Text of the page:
Worldwide Locations

Worldwide Locations

Breaking the Silence

Vendors, Burma (

Vendors, Burma (Donna Cymek/Flickr)

2. Health

The SPDC's policy of expanding the army to control the nation and not allocating sufficient state budget for health has also resulted in insufficient health infrastructure in Burma. In the face of widespread poverty due to the SPDC policies, it is very difficult for many families in Burma to afford even basic health services. Women and children often suffer the most as there are not sufficient maternal and child healthcare services. This is especially true in remote rural areas, where poverty is most prevalent and where services are most deficient. (34) Women are therefore often in poor health. Malnutrition and anemia are common health problems among women.

The following interview shows how women's health has been affected because of food scarcity caused by the state's rice quota policy (35):

"These days women face so much hardship as they have to sell so much rice to the government and are therefore left with not enough for the family to eat, so they have to mix the rice with "Wa U" (a kind of root) and corn to eat as their staple meal. I don't know why but nowadays 7 out of 10 women in our area have goitre and many children have got polio. Many people and children are malnourished."

Reproductive Health: In the family, women's lack of rights within the family is directly linked to lack of control over their reproductive rights. That means they cannot practice birth-spacing, and consequently, they often have unwanted pregnancies. In extremely impoverished conditions, they have no choice but to have dangerous abortions because the family cannot afford to have anymore children. Some die.

The state's spending of less than 5 per cent on health is directly linked to the poor health status of women in Burma. This means the SPDC has done little for women to get access to information on reproductive health, and to healthcare services including family planning. (36)

UNFPA's recent paper on Burma has proved how women are affected by widespread poverty. The paper says (37):

"The maternal mortality ratio in Burma is one of the highest in the region. WHO and UNICEF estimate the ratio at 580 deaths per 100,000 live births. Among the most devastating consequences of the lack of availability of contraception are the high level of abortion, which is not legal in Burma, and the number of deaths resulting from unsafe abortions. It is estimated that one in three pregnancies ends in abortion. Such an estimate would indicate that approximately 750,000 abortions are carried out each year, or about 2,000 abortions per day. It is estimated that the consequences of unsafe abortion account for around for around 50 percent of maternal deaths."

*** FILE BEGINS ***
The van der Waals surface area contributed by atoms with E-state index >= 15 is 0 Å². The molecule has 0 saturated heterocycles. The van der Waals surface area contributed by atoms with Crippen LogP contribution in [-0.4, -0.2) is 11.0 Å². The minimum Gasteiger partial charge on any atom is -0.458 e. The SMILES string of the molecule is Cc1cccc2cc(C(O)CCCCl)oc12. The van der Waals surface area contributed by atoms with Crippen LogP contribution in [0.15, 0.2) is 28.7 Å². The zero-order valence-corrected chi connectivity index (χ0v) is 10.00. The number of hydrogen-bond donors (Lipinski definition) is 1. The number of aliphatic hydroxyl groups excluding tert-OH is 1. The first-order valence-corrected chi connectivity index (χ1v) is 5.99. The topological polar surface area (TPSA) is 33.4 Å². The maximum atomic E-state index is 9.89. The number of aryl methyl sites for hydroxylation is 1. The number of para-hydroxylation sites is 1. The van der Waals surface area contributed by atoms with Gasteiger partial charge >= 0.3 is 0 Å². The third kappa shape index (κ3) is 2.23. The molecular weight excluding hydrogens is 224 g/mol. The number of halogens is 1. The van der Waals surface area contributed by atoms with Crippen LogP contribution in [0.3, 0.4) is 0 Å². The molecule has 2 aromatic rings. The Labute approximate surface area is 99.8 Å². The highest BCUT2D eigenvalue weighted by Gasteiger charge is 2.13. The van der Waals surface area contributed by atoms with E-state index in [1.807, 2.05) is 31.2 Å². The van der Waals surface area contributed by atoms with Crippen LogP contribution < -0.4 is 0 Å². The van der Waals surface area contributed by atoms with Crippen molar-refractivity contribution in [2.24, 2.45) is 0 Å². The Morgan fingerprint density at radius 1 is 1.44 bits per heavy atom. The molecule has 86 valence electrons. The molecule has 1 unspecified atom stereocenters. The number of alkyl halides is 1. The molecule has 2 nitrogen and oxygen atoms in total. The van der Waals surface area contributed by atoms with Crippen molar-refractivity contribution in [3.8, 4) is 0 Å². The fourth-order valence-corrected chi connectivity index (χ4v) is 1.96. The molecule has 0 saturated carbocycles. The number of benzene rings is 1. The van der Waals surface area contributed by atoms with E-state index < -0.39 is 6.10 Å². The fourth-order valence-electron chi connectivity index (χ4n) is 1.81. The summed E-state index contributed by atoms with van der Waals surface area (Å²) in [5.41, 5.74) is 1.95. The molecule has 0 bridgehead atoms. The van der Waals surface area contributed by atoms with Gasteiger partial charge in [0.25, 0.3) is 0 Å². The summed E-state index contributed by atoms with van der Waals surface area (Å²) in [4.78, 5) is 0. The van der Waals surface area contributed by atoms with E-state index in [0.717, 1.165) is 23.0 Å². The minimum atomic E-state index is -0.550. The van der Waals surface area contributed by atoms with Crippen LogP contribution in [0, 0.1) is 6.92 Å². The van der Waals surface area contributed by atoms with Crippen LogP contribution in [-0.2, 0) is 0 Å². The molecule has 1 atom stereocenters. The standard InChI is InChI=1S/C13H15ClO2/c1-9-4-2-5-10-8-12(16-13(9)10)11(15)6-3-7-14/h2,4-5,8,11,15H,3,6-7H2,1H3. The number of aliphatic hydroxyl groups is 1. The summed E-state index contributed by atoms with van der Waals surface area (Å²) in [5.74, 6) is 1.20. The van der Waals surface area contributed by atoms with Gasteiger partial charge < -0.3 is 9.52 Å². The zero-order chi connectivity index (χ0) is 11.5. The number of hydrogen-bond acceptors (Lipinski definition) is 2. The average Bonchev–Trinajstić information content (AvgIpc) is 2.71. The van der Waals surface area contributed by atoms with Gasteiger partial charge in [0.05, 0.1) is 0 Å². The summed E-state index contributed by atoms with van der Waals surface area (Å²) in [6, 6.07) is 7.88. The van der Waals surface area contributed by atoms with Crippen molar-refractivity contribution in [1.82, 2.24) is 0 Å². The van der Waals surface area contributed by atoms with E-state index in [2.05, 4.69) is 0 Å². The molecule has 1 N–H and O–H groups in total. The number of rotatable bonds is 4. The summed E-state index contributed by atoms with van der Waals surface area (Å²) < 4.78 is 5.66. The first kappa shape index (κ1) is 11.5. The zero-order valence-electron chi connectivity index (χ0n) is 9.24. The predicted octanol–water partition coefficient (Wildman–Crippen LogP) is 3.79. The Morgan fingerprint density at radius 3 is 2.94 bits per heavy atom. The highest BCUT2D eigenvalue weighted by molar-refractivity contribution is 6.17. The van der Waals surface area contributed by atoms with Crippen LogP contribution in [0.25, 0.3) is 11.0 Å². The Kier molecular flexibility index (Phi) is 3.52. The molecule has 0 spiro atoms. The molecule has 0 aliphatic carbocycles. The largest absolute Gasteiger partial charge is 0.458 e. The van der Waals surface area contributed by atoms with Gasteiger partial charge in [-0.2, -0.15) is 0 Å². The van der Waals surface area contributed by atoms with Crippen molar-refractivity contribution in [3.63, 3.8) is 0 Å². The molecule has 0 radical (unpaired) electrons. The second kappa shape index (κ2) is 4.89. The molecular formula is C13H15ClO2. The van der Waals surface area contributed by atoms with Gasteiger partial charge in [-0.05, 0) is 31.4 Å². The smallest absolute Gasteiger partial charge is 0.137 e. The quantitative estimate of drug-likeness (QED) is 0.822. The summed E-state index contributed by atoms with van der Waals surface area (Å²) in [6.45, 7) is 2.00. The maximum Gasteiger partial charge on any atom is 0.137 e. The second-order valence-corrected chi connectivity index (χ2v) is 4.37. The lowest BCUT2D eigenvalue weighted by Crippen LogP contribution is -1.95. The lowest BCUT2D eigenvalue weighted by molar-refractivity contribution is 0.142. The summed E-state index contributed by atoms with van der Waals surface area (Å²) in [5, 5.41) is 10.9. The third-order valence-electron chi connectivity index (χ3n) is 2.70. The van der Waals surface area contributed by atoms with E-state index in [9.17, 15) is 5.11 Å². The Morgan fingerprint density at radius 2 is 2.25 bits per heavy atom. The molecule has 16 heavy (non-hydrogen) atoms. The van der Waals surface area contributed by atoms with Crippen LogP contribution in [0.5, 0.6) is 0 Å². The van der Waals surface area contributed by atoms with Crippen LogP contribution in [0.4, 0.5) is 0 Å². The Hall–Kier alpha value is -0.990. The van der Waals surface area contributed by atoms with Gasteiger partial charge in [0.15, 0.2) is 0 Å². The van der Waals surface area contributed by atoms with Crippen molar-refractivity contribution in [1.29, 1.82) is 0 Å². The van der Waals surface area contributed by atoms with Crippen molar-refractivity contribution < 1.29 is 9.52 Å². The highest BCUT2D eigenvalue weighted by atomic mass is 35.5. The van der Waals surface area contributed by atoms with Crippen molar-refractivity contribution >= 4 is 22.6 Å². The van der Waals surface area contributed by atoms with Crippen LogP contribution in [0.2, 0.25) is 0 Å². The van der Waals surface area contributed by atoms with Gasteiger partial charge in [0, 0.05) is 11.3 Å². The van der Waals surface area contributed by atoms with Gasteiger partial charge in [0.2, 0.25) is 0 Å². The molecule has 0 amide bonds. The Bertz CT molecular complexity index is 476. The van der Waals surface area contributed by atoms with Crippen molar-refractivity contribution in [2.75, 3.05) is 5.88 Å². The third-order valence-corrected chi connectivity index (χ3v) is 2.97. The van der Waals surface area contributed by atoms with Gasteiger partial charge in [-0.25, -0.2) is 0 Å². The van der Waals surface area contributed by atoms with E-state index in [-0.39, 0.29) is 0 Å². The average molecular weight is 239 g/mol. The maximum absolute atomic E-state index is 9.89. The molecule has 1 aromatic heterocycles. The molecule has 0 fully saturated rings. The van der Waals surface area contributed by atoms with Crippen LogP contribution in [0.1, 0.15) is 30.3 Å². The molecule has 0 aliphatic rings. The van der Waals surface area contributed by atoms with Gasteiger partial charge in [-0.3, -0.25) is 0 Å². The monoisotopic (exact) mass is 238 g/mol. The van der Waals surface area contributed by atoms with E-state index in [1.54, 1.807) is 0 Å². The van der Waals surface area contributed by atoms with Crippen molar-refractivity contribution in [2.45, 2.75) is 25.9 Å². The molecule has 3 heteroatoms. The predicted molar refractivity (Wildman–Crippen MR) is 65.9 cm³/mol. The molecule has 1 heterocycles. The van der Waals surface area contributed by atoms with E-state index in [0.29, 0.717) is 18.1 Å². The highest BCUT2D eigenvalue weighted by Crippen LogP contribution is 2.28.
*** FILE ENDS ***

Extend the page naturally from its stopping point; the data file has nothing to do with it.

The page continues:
The paper also states:

"Approximately 8 percent of maternal deaths are attributed to women less than 20 years of age. Unmarried adolescent and youth are especially vulnerable to unwanted pregnancies and sexually transmitted infections (STIs), including HIV, since reproductive health, including birth spacing, services have traditionally targeted only married women of reproductive age."

Pregnancy and Forced labour: Extreme poverty conditions and military oppression means that pregnant women frequently are forced to take dangerous risks with their pregnancies, that is, their lives and the lives of their unborn child. In conditions of extreme poverty, women cannot access the necessary health care, or make the necessary arrangements to get either the rest or the nutrition they need. On top of that, pregnant women are also forced into impossible decisions in order to prioritize and plan for the future of their children as the following example illustrates:

"There is a young woman who lives 3 houses away from me. She was 5-months pregnant and went to carry logs for the army from the top of the hill to the downhill to the road. I don't know where her husband was on that day. She went to do this by herself, as hiring another person to do the job would cost 1,500 Kyat, which she could save for her future baby. The task for the army was that everyone was given a pile of wood, and had to finish taking it down to the road as soon as possible. So she carried the wood down the hill, and walked up the hill to carry the wood down all day long. At one point, she had a miscarriage. It was a baby boy. She got unconscious and other men brought her back to the village. The medic was not at the nearest clinic, so I told people to send her to the hospital. So people carried her and walked to the main road where we could hitchhike a car and sent her to the hospital in China. She was saved."